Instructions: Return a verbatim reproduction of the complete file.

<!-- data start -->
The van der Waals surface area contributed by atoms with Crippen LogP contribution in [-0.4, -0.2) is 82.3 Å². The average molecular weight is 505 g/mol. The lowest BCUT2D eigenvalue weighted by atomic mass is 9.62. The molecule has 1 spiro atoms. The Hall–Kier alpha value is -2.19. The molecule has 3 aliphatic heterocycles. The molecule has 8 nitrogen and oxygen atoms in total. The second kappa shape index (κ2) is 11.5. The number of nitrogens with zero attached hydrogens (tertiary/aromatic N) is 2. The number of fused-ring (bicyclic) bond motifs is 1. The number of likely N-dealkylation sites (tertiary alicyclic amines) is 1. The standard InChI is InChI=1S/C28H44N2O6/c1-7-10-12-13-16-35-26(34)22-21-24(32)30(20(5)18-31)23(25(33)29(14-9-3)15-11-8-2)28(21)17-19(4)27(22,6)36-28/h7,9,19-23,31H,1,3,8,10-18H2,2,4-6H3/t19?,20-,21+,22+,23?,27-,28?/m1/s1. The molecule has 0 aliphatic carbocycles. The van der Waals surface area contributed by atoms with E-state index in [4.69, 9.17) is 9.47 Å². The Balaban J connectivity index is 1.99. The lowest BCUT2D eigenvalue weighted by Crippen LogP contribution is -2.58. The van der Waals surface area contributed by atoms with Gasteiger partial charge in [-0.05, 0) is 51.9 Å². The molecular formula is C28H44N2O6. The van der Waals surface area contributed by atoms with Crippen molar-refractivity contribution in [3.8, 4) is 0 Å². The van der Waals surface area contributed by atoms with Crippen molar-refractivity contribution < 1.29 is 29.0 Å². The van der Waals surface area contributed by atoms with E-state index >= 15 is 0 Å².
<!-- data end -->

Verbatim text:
The van der Waals surface area contributed by atoms with Crippen LogP contribution in [-0.4, -0.2) is 82.3 Å². The average molecular weight is 505 g/mol. The lowest BCUT2D eigenvalue weighted by atomic mass is 9.62. The molecule has 1 spiro atoms. The Hall–Kier alpha value is -2.19. The molecule has 3 aliphatic heterocycles. The molecule has 8 nitrogen and oxygen atoms in total. The second kappa shape index (κ2) is 11.5. The number of nitrogens with zero attached hydrogens (tertiary/aromatic N) is 2. The number of fused-ring (bicyclic) bond motifs is 1. The number of likely N-dealkylation sites (tertiary alicyclic amines) is 1. The standard InChI is InChI=1S/C28H44N2O6/c1-7-10-12-13-16-35-26(34)22-21-24(32)30(20(5)18-31)23(25(33)29(14-9-3)15-11-8-2)28(21)17-19(4)27(22,6)36-28/h7,9,19-23,31H,1,3,8,10-18H2,2,4-6H3/t19?,20-,21+,22+,23?,27-,28?/m1/s1. The molecule has 0 aliphatic carbocycles. The van der Waals surface area contributed by atoms with E-state index in [4.69, 9.17) is 9.47 Å². The Balaban J connectivity index is 1.99. The lowest BCUT2D eigenvalue weighted by Crippen LogP contribution is -2.58. The van der Waals surface area contributed by atoms with Gasteiger partial charge in [-0.05, 0) is 51.9 Å². The molecular formula is C28H44N2O6. The van der Waals surface area contributed by atoms with Crippen molar-refractivity contribution in [3.8, 4) is 0 Å². The van der Waals surface area contributed by atoms with Crippen molar-refractivity contribution < 1.29 is 29.0 Å². The van der Waals surface area contributed by atoms with E-state index >= 15 is 0 Å².